Starring: Will Smith, Ben Foster, and Charmaine Bingwa
Director: Antoine Fuqua
Emancipation has a bit of an identity crisis on its hands. What starts as an Oscar Bait slavery drama akin to 12 Years a Slave evolves into an action chase movie similar to Mel Gibson’s Apocalypto before eventually giving way to a Civil War movie in the vein of Glory. The mishmash of those tones, not to mention the inconsistent color palette, makes it hard for the viewer to truly settle in. That said, it’s never boring. Will Smith and Ben Foster do nice work, and it’s beautifully shot. The brutality might turn some people off, but there is enough here to make it worth your time.
Emancipation’s story should always be told. It’s a well-written, well-acted, well-scored and well-directed movie. Director Antoine Fuqua’s action doesn’t miss, and his use of tints and colors is especially poignant. That said, as an American Black man whose upbringing included Glory, Roots, and Amistad, there’s always the lingering question of whether I need to watch another slavery movie. I wanted to watch…that’s why you’re reading this review…but after finishing it, the answer is "no, I did not." By all means, watch the film. But if your station in life mirrors mine, then I’ll let you decide if your want outweighs your need.
Its heart is in the right place, but unfortunately, Emancipation doesn’t quite rise to the level of filmmaking it hopes to achieve. Director Antoine Fuqua’s runaway slave thriller does feature a solid (if tepid) Will Smith performance, but the film has little to say about the brutality of slavery or the difficulties involved in escaping it. The film also looks quite bad, with such a desaturated color grade that one would think it was black & white if not for a few warm hues in some margins (not to mention the far too many drone shots). All in all, it’s serviceable, but skippable.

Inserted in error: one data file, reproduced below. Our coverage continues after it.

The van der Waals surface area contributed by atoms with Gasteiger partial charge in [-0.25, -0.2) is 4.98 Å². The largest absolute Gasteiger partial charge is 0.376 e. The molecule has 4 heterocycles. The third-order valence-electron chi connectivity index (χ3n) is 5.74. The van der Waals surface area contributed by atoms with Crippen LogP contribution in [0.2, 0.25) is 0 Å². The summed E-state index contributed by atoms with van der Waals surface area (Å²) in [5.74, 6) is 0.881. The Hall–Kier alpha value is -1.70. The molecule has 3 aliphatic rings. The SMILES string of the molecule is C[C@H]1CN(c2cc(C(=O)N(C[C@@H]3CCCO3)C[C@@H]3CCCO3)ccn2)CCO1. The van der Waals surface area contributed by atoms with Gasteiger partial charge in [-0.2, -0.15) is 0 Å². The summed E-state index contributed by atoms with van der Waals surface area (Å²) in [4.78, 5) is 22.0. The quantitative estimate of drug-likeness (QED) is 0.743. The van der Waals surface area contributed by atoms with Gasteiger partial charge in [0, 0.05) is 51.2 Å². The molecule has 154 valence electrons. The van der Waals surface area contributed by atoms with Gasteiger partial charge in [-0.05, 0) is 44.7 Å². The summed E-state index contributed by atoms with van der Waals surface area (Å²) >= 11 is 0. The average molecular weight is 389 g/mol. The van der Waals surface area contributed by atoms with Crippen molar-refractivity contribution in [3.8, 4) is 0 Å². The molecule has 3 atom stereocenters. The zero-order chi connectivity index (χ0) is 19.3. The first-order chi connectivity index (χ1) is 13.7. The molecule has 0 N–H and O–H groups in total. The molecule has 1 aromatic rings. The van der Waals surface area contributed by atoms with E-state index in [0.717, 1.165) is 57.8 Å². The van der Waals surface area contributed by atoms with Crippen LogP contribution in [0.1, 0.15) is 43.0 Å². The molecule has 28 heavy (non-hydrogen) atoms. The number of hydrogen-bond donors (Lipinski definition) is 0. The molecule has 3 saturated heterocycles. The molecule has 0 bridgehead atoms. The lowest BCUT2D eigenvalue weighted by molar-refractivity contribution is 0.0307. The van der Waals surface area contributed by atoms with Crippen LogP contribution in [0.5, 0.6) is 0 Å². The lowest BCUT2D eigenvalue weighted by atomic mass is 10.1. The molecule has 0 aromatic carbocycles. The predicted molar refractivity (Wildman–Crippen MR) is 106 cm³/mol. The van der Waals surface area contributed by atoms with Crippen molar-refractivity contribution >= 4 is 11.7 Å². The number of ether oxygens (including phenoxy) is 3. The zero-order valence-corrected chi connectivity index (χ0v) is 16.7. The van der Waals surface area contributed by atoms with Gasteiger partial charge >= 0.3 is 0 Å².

I wish I knew what director Antoine Fuqua was trying to accomplish with Emancipation. One moment, the film is a sickening look at slavery; five minutes later, it's an action thriller. Those ideals never mesh together in a cohesive way, so it left me lost as to what the ultimate goal was. I’m not saying the story is never compelling, it just feels fumbled. Despite the film’s distracting color grading, it is admittedly well constructed, and Will Smith is an effective lead; however, I never felt gripped by the events of the story enough to care.